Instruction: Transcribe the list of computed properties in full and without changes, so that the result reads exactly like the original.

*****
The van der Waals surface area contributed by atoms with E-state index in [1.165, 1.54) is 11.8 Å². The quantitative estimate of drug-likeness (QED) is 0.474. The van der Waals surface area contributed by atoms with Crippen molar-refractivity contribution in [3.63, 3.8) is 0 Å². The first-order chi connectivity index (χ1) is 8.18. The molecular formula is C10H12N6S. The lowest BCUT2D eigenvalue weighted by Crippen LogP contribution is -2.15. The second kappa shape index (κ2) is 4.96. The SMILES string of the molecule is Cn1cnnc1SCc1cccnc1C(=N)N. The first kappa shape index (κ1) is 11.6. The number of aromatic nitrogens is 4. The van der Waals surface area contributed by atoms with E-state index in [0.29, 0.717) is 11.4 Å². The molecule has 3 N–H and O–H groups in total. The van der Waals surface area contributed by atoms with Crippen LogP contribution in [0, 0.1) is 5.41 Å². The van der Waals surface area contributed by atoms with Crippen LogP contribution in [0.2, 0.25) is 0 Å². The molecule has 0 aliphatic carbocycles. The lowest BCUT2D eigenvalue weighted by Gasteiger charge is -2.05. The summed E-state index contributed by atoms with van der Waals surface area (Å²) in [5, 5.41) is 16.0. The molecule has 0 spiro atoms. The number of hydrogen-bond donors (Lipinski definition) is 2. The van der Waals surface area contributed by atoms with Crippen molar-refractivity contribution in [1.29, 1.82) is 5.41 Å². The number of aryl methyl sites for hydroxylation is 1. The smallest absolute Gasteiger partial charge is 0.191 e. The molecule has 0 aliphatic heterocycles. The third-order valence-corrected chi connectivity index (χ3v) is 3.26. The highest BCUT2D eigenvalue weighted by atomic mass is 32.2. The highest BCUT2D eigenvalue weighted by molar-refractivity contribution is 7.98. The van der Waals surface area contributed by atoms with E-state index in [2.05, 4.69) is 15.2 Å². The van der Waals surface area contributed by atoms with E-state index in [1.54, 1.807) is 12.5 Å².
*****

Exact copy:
The van der Waals surface area contributed by atoms with E-state index in [1.165, 1.54) is 11.8 Å². The quantitative estimate of drug-likeness (QED) is 0.474. The van der Waals surface area contributed by atoms with Crippen molar-refractivity contribution in [3.63, 3.8) is 0 Å². The first-order chi connectivity index (χ1) is 8.18. The molecular formula is C10H12N6S. The lowest BCUT2D eigenvalue weighted by Crippen LogP contribution is -2.15. The second kappa shape index (κ2) is 4.96. The SMILES string of the molecule is Cn1cnnc1SCc1cccnc1C(=N)N. The first kappa shape index (κ1) is 11.6. The number of aromatic nitrogens is 4. The van der Waals surface area contributed by atoms with E-state index in [0.29, 0.717) is 11.4 Å². The molecule has 3 N–H and O–H groups in total. The van der Waals surface area contributed by atoms with Crippen LogP contribution in [0, 0.1) is 5.41 Å². The van der Waals surface area contributed by atoms with Crippen LogP contribution in [0.2, 0.25) is 0 Å². The molecule has 0 aliphatic carbocycles. The lowest BCUT2D eigenvalue weighted by Gasteiger charge is -2.05. The summed E-state index contributed by atoms with van der Waals surface area (Å²) in [5, 5.41) is 16.0. The molecule has 0 spiro atoms. The number of hydrogen-bond donors (Lipinski definition) is 2. The van der Waals surface area contributed by atoms with Crippen molar-refractivity contribution in [1.29, 1.82) is 5.41 Å². The number of aryl methyl sites for hydroxylation is 1. The smallest absolute Gasteiger partial charge is 0.191 e. The molecule has 0 aliphatic heterocycles. The third-order valence-corrected chi connectivity index (χ3v) is 3.26. The highest BCUT2D eigenvalue weighted by atomic mass is 32.2. The highest BCUT2D eigenvalue weighted by molar-refractivity contribution is 7.98. The van der Waals surface area contributed by atoms with E-state index in [2.05, 4.69) is 15.2 Å². The van der Waals surface area contributed by atoms with E-state index in [1.54, 1.807) is 12.5 Å².